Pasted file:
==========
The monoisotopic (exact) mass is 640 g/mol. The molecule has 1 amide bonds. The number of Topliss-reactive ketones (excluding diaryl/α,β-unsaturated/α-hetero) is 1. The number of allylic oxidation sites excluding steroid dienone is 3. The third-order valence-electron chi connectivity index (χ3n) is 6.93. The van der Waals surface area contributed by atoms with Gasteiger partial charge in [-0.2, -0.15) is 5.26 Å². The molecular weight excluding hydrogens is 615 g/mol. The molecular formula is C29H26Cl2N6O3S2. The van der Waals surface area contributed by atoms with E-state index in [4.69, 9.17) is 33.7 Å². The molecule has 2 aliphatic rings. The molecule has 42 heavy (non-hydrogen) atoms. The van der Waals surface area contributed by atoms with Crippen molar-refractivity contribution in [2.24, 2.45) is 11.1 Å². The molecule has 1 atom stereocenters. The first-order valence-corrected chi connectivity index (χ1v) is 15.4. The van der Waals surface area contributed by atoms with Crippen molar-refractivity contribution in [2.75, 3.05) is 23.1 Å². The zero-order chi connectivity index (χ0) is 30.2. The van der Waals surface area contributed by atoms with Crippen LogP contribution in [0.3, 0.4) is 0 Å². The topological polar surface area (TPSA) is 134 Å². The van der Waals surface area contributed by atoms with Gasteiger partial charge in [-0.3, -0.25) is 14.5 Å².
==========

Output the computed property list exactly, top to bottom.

The monoisotopic (exact) mass is 640 g/mol. The molecule has 1 amide bonds. The number of Topliss-reactive ketones (excluding diaryl/α,β-unsaturated/α-hetero) is 1. The number of allylic oxidation sites excluding steroid dienone is 3. The third-order valence-electron chi connectivity index (χ3n) is 6.93. The van der Waals surface area contributed by atoms with Gasteiger partial charge in [-0.2, -0.15) is 5.26 Å². The molecular weight excluding hydrogens is 615 g/mol. The molecular formula is C29H26Cl2N6O3S2. The van der Waals surface area contributed by atoms with E-state index in [4.69, 9.17) is 33.7 Å². The molecule has 2 aliphatic rings. The molecule has 42 heavy (non-hydrogen) atoms. The van der Waals surface area contributed by atoms with Crippen molar-refractivity contribution in [2.24, 2.45) is 11.1 Å². The molecule has 1 atom stereocenters. The first-order valence-corrected chi connectivity index (χ1v) is 15.4. The van der Waals surface area contributed by atoms with Crippen molar-refractivity contribution in [2.75, 3.05) is 23.1 Å². The zero-order chi connectivity index (χ0) is 30.2. The van der Waals surface area contributed by atoms with Crippen LogP contribution in [0.3, 0.4) is 0 Å². The topological polar surface area (TPSA) is 134 Å². The van der Waals surface area contributed by atoms with Gasteiger partial charge in [-0.3, -0.25) is 14.5 Å².